It is an exciting time for Colombia, the third largest economy in Latin America. After several years of procrastination, the US finally ratified the US-Colombian Free Trade Agreement (FTA) on Wednesday 12th October. The agreement is intended to come into force in the first half of 2012. (See this and this for an overview of the agreement)
This agreement came as a bit of a surprise to Colombia and holds exciting prospects for the country’s economy; the country has one of the lowest exporting rates out of all the Latin American economies. With Colombia’s unemployment rate around 10%, and optimistic forecasts for the country’s continued growth, this agreement will be very important for Colombia’s future.
The ratification of this trade agreement is a strategic move by the Obama administration. Unemployment in the US is currently at 9.1%, and the country is forecasted sluggish growth over the coming years. This depressing state of affairs appears to have galvanised the administration to push this trade agreement through, as well as others, including ones with South Korea and Panama.
The FTA is forecasted to create jobs and numerous benefits for both the US and Colombia. The Office of the United States Trade Representative goes into some detail on a number of key benefits here, thorough analysis of benefits here. I have highlighted some below:
- US exports to Colombia forecasted to increase $1.1 billion
- Access to robust services market – US service providers will be granted new access to Colombia’s $166 billion services market
- New opportunities for agriculture – Agricultural tariffs for US farmers will be reduced, and eventually removed, opening up new business opportunities to both American and Colombian farmers
- Galvanise the industrial export market – Industrial tariffs for US exports range from 7.4 to 14.6. 80% of all industrial exports will become duty free with immediate effect, and the rest will be phased out over the following decade
- Greater protection for Intellectual Property rights – Colombia will improve level of standards for IP protection, closer in line with US and international standards
- The Colombian FTA will result in a $2.5 billion increase in the US GDP
For the number of supporters the agreement has, it also has an equal number of critics. Indeed, there are a number of potential drawbacks to the US-Colombia FTA as well. In addition, previous FTAs have also drawn criticism. The North American Free Trade Agreement (NAFTA), for example, has been criticised for increasing the US deficit, which has led to job losses within the States. If you’re keen on the subject read Joseph Stiglitz’s, Globalization and Its Discontents, which gives a fascinating insight into the challenges, failures, and often huge bias’s of US-led free trade initiatives. In this respect, Colombia must be cautious when moving forward with the agreement, and ensure that it works collaboratively with the US, and maintains an open and frank dialogue on related issues.
There is a myriad of considerations to take into account for the successful implementation of the US-Colombia FTA. Take security and human rights abuses for example, which have been high on the agenda for both the previous Colombian president, Álvaro Uribe, and the incumbent, Juan Manuel Santos. Colombia’s record for human rights abuses and attacks on trade unionists is worrying. The exceptionally high number of trade unionist murders has grown over recent years, and is showing no sign of abating. Despite mixed views on the progress made by Colombia’s Democratic Security Policy, which is supported by the US, this specific issue is being tackled as one conditional facet of the FTA’s implementation by Washington. (Progress and summaries can be seen here)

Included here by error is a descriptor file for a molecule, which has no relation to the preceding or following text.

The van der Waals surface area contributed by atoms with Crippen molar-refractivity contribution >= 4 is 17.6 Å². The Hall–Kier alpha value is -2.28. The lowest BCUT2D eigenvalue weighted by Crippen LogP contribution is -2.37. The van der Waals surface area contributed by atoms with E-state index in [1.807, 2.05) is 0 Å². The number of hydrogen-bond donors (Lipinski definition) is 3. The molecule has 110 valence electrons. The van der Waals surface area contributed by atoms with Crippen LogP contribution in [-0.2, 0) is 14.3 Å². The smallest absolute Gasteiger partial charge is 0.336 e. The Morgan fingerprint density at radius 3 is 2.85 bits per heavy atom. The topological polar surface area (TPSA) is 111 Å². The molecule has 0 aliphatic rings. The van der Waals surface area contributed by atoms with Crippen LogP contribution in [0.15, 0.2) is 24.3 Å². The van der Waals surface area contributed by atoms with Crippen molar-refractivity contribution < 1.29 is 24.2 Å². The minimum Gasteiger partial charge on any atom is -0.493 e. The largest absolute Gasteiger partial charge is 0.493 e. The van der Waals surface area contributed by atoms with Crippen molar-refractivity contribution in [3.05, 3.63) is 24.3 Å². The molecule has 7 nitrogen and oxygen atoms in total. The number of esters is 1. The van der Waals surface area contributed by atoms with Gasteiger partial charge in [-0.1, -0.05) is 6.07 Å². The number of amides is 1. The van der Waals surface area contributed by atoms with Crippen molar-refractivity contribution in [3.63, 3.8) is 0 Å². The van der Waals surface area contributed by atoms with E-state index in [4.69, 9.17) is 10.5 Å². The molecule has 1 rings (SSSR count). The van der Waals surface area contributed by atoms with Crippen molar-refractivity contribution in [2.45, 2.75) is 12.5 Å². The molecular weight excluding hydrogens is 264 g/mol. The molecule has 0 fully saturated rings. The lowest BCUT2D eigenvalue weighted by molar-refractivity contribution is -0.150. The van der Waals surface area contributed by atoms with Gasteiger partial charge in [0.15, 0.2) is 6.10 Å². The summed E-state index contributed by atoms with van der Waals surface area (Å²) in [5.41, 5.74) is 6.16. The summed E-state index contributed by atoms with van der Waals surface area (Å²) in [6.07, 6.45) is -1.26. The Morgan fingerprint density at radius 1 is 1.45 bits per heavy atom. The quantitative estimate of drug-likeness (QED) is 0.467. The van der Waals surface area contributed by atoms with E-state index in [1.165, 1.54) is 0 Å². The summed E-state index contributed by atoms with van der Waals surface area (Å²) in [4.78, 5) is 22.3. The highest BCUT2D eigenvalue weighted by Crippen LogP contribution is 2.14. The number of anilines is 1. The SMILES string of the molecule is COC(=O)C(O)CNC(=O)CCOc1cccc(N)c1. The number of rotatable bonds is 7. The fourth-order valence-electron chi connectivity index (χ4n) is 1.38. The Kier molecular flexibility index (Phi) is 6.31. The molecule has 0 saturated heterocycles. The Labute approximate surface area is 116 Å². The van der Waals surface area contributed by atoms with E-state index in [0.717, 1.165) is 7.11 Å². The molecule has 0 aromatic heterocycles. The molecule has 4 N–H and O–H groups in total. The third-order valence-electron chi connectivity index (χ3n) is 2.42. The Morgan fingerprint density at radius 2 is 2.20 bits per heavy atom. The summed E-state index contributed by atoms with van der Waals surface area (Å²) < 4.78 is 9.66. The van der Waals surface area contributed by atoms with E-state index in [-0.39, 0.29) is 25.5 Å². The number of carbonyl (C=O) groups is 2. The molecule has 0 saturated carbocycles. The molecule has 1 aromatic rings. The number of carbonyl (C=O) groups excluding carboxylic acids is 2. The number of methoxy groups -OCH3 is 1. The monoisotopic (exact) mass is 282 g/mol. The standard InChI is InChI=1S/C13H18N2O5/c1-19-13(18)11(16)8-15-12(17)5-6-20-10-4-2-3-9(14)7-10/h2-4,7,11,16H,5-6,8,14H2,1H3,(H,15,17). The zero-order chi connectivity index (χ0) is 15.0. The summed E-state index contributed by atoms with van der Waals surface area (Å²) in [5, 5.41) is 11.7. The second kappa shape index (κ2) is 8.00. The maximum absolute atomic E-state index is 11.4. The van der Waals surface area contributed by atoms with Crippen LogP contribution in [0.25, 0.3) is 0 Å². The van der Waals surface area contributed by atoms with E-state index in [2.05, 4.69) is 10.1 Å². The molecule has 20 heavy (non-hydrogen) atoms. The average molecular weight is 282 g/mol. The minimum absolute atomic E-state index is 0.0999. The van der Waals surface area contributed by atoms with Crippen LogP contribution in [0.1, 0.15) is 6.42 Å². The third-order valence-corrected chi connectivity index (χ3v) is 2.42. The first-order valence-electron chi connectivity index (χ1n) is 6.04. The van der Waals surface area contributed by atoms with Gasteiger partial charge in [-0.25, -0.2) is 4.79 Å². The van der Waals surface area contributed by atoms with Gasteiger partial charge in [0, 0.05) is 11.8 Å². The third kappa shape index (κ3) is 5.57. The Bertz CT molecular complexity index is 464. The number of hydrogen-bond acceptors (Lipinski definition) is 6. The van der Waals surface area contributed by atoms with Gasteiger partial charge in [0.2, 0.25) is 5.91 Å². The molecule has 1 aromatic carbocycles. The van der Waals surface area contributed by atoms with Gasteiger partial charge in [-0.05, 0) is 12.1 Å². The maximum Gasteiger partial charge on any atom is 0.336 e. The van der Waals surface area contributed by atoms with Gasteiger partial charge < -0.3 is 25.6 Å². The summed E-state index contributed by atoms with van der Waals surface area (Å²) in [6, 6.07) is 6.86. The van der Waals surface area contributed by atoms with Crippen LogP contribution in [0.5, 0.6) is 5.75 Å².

Opening up the Colombian economy to increased levels of competition from the US does also have the potential to do a great deal of harm to vulnerable sectors within the country. Agriculture is a significant area of concern for Colombia in this context. Colombia’s agriculture minister has warned that many small businesses are not ready for the impacts the FTA will have, and are not in a strong enough position to effectively compete with similar businesses based in the US.
Under the Uribe presidency, a programme to subsidise these small enterprises was initiated for the sole purpose of counteracting concerns about competition from American farmers. Unfortunately for Colombia, the agriculture minister at the time, Andrés Felipe Arias, was found to have diverted much of this financing to his own party supporters, and was consequently jailed for this behaviour, which he adamantly denies.
The issue of corruption is not just a problem Colombia faces alone, but is prevalent across the majority of South and Central America. Transparency International’s Corruption Perception Index shows annual figures for the levels of corruption by country. The index shows Colombia comes 78th out of 178 – the higher the position, the more corrupt. Considering the UK and the US come in 20th and 22nd, respectively, there is still much room for improvement.
On paper, the US-Colombia FTA appears to be a win-win for both parties. With the possibility of the Obama administration being replaced in the near future, the agreements sustainability remains in the hands of the controlling party, and primarily, in the support of the US people the agreement will benefit.
The FTA’s long-term survival is not a certainty; its sustainability depends on its success. This I am hopeful for. The benefits for Colombia will not just be confined to US-Colombian relations either, some say this trade agreement will be a stepping stone for Colombia to open up its markets to other global economies and regions. With this in mind, let’s hope both sides take it slow and iron out all the creases as they go.